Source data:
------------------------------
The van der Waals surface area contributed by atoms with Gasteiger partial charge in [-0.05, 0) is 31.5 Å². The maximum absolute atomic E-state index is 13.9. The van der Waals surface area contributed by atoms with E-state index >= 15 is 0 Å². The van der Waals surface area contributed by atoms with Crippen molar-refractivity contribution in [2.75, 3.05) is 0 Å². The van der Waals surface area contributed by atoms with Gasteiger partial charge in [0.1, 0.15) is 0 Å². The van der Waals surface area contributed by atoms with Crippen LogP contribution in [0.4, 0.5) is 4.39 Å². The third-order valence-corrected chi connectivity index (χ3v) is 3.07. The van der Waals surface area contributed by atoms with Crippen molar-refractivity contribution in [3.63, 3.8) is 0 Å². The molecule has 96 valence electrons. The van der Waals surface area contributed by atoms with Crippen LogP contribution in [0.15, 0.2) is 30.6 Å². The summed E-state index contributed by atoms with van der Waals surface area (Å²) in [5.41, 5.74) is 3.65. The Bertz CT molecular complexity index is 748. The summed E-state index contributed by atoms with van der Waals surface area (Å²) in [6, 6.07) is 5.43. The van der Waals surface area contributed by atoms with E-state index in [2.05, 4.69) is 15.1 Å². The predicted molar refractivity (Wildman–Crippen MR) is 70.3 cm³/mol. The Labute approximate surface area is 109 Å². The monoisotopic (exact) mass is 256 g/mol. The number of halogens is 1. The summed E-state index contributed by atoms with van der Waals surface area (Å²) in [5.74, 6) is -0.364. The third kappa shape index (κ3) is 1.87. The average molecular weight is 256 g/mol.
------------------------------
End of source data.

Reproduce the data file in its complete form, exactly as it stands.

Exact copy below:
The van der Waals surface area contributed by atoms with Gasteiger partial charge in [-0.05, 0) is 31.5 Å². The maximum absolute atomic E-state index is 13.9. The van der Waals surface area contributed by atoms with E-state index >= 15 is 0 Å². The van der Waals surface area contributed by atoms with Crippen molar-refractivity contribution in [2.75, 3.05) is 0 Å². The van der Waals surface area contributed by atoms with Gasteiger partial charge in [0.1, 0.15) is 0 Å². The van der Waals surface area contributed by atoms with Crippen LogP contribution in [0.4, 0.5) is 4.39 Å². The third-order valence-corrected chi connectivity index (χ3v) is 3.07. The van der Waals surface area contributed by atoms with Crippen molar-refractivity contribution in [3.63, 3.8) is 0 Å². The molecule has 96 valence electrons. The van der Waals surface area contributed by atoms with Crippen LogP contribution in [0.15, 0.2) is 30.6 Å². The summed E-state index contributed by atoms with van der Waals surface area (Å²) in [5.41, 5.74) is 3.65. The Bertz CT molecular complexity index is 748. The summed E-state index contributed by atoms with van der Waals surface area (Å²) in [6, 6.07) is 5.43. The van der Waals surface area contributed by atoms with E-state index in [2.05, 4.69) is 15.1 Å². The predicted molar refractivity (Wildman–Crippen MR) is 70.3 cm³/mol. The Labute approximate surface area is 109 Å². The monoisotopic (exact) mass is 256 g/mol. The number of halogens is 1. The summed E-state index contributed by atoms with van der Waals surface area (Å²) in [5.74, 6) is -0.364. The third kappa shape index (κ3) is 1.87. The average molecular weight is 256 g/mol.